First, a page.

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Month: December 2014

Allergy ties to additives studied

Allergy ties to additives studied

The University of Maryland recently published data about increased incidence of allergy in children correlating with the amount of residues of triclosan and paraben found in their urine.

Triclosan is a chemical that has been added to many personal care and medical products, including soap and toothpaste. It is added for its antimicrobial properties. Paraben is added to food, pharmaceuticals and personal care products, also for its antimicrobial properties.

Both have been previously shown to have immune-modulating properties (in addition to their antimicrobial property). In this particular study there was a strong relationship between urinary levels of these chemicals and the development of a variety of allergies: asthma, eczema and food allergy.

The unstated — but implied – recommendation is to limit childhood exposure to these chemicals

Promising asthma drug in pipeline

Promising asthma drug in pipeline

A research study of a new drug given to steroid-dependent asthmatics has produced exciting results.

Reported in a recent article in The New England Journal of Medicine, the new asthma drug, Mepolizamab, was tested at various medical centers around the globe, including the University of Pittsburgh.

Mepolizamab is a humanized monoclonal antibody that inactivates interleukin– 5. Interleukin– 5 is a cell communicator that recruits eosinophils (allergic cells) into the lungs.

The eosinophil is a form of white blood cell that causes airway inflammation — asthma’s hallmark.

The remarkable outcome of this study revealed the participants enjoying a marked reduction or cessation of steroid medication, while having improvement in their asthma, along with fewer flare-ups.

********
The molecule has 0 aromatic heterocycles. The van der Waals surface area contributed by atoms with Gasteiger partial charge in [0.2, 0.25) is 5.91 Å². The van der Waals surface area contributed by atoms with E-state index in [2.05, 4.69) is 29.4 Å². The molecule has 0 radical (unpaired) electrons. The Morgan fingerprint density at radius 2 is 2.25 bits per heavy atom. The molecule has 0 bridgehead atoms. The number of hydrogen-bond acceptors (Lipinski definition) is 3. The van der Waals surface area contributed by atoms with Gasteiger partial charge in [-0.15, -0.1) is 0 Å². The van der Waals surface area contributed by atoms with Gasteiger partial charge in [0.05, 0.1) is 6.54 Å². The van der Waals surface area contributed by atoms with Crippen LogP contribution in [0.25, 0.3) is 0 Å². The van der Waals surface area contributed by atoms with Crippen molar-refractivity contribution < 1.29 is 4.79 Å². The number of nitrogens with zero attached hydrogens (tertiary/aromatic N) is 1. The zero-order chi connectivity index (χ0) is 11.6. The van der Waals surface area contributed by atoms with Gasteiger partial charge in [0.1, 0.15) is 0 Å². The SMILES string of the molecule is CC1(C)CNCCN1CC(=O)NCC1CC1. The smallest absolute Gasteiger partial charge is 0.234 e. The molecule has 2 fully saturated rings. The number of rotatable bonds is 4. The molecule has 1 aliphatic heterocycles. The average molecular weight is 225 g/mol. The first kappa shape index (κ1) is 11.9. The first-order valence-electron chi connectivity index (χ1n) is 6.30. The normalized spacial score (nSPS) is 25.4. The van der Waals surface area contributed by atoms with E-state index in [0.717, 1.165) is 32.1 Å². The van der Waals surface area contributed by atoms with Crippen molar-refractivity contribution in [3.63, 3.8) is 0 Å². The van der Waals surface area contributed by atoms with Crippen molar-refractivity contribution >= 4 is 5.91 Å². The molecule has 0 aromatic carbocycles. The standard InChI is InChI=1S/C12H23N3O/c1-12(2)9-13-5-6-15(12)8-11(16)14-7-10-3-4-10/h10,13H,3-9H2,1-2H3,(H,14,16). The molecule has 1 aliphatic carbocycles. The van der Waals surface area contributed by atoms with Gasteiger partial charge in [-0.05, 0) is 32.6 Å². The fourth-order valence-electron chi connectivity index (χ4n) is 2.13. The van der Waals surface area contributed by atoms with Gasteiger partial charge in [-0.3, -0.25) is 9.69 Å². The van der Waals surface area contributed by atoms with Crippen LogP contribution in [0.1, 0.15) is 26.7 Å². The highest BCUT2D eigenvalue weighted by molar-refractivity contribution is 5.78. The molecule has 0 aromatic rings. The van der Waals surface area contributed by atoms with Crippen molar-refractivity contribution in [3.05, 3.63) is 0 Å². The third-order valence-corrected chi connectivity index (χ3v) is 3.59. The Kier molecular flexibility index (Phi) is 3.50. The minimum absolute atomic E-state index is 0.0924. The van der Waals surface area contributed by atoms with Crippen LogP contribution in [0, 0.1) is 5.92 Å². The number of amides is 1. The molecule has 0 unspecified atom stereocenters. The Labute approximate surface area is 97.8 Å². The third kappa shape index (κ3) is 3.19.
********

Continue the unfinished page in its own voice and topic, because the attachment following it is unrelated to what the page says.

The drug was administered by injection once a month and was relatively free of side effects. The main ones were headache and sore throat.

The drug has not finished all its clinical trials for FDA approval, but it should soon. For now the only other monoclonal asthma therapy is Xolair, which binds to the allergic antibody IgE.

Dear Doc: Explain sprue/celiac disease immune reactions

Dear Doc: Explain sprue/celiac disease immune reactions

Dear Dr. K: My gastroenterologist said that my blood pressure pill, Benicar, caused me to develop sprue. Can this be true?

To answer your question in a broad sense: “Yes;” but in a strict sense, “No.”

To better understand this yes/no scenario a few definitions would be helpful.

Sprue (also known as celiac disease) is a form of GI upset with diarrhea caused by an immune reaction to gluten. The immune reaction leads to inflammation in the intestinal wall, with resultant atrophy of the villi.

The villi are critical for properly digesting food (due to enzymes found on the villi), and for properly absorbing food (due to increasing absorptive surface area).

Benicar (Olmesartan) is one of a family of anti-hypertensives known as angiotensin receptor blockers. It has been implicated in a number of cases of chronic diarrhea, with biopsies that show villous atrophy.

However, unlike in sprue, there is no inflammation and also unlike in sprue, the illness does not improve with avoiding gluten. It does however, improve with going off the Benicar which allows the villi to regrow.

The Mayo Clinic has had a keen interest in this issue, and has even found some patients on Benicar with mild villous atrophy, but no symptoms.

What is reassuring about this research is that treatable conditions are being discovered for a large group of individuals previously labeled with “IBS” (Irritable bowel syndrome). The term syndrome means no known cause, but does not imply a cause can’t be found.